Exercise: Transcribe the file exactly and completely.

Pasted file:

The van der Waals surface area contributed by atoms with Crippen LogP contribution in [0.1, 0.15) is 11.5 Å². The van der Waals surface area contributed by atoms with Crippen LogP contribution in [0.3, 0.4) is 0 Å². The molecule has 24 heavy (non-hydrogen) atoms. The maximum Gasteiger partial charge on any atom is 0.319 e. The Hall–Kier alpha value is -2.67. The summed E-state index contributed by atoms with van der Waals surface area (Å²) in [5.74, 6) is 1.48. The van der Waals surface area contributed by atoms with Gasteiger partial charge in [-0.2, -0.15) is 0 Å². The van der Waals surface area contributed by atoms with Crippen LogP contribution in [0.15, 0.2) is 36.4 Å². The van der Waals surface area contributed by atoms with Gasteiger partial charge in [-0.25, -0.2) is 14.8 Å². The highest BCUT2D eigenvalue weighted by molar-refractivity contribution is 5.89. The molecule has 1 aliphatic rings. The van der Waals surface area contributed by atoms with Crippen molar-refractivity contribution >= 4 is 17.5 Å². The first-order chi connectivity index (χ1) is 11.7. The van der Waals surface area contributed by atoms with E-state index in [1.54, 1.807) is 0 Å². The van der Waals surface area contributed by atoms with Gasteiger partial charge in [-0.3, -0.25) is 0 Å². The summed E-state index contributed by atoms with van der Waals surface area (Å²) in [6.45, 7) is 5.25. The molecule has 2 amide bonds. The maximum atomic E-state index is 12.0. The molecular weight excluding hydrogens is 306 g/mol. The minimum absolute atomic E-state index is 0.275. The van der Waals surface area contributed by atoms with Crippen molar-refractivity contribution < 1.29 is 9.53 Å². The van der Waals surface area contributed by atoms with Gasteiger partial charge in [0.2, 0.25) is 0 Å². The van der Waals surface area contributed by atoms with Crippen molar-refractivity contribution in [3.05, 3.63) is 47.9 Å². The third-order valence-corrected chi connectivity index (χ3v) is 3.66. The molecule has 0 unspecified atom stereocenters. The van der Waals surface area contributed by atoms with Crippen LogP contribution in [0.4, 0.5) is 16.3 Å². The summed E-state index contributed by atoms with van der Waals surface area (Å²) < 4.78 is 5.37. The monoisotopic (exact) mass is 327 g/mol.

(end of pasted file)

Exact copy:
The van der Waals surface area contributed by atoms with Crippen LogP contribution in [0.1, 0.15) is 11.5 Å². The van der Waals surface area contributed by atoms with Crippen LogP contribution in [0.3, 0.4) is 0 Å². The molecule has 24 heavy (non-hydrogen) atoms. The maximum Gasteiger partial charge on any atom is 0.319 e. The Hall–Kier alpha value is -2.67. The summed E-state index contributed by atoms with van der Waals surface area (Å²) in [5.74, 6) is 1.48. The van der Waals surface area contributed by atoms with Gasteiger partial charge in [-0.2, -0.15) is 0 Å². The van der Waals surface area contributed by atoms with Crippen LogP contribution in [0.15, 0.2) is 36.4 Å². The van der Waals surface area contributed by atoms with Gasteiger partial charge in [-0.25, -0.2) is 14.8 Å². The highest BCUT2D eigenvalue weighted by molar-refractivity contribution is 5.89. The molecule has 1 aliphatic rings. The van der Waals surface area contributed by atoms with Crippen molar-refractivity contribution >= 4 is 17.5 Å². The first-order chi connectivity index (χ1) is 11.7. The van der Waals surface area contributed by atoms with E-state index in [1.54, 1.807) is 0 Å². The van der Waals surface area contributed by atoms with Gasteiger partial charge in [-0.3, -0.25) is 0 Å². The summed E-state index contributed by atoms with van der Waals surface area (Å²) in [6.45, 7) is 5.25. The molecule has 2 amide bonds. The maximum atomic E-state index is 12.0. The molecular weight excluding hydrogens is 306 g/mol. The minimum absolute atomic E-state index is 0.275. The van der Waals surface area contributed by atoms with Crippen molar-refractivity contribution < 1.29 is 9.53 Å². The van der Waals surface area contributed by atoms with Gasteiger partial charge in [0.2, 0.25) is 0 Å². The van der Waals surface area contributed by atoms with Crippen molar-refractivity contribution in [3.05, 3.63) is 47.9 Å². The third-order valence-corrected chi connectivity index (χ3v) is 3.66. The molecule has 0 unspecified atom stereocenters. The van der Waals surface area contributed by atoms with Crippen LogP contribution in [0.4, 0.5) is 16.3 Å². The summed E-state index contributed by atoms with van der Waals surface area (Å²) < 4.78 is 5.37. The monoisotopic (exact) mass is 327 g/mol.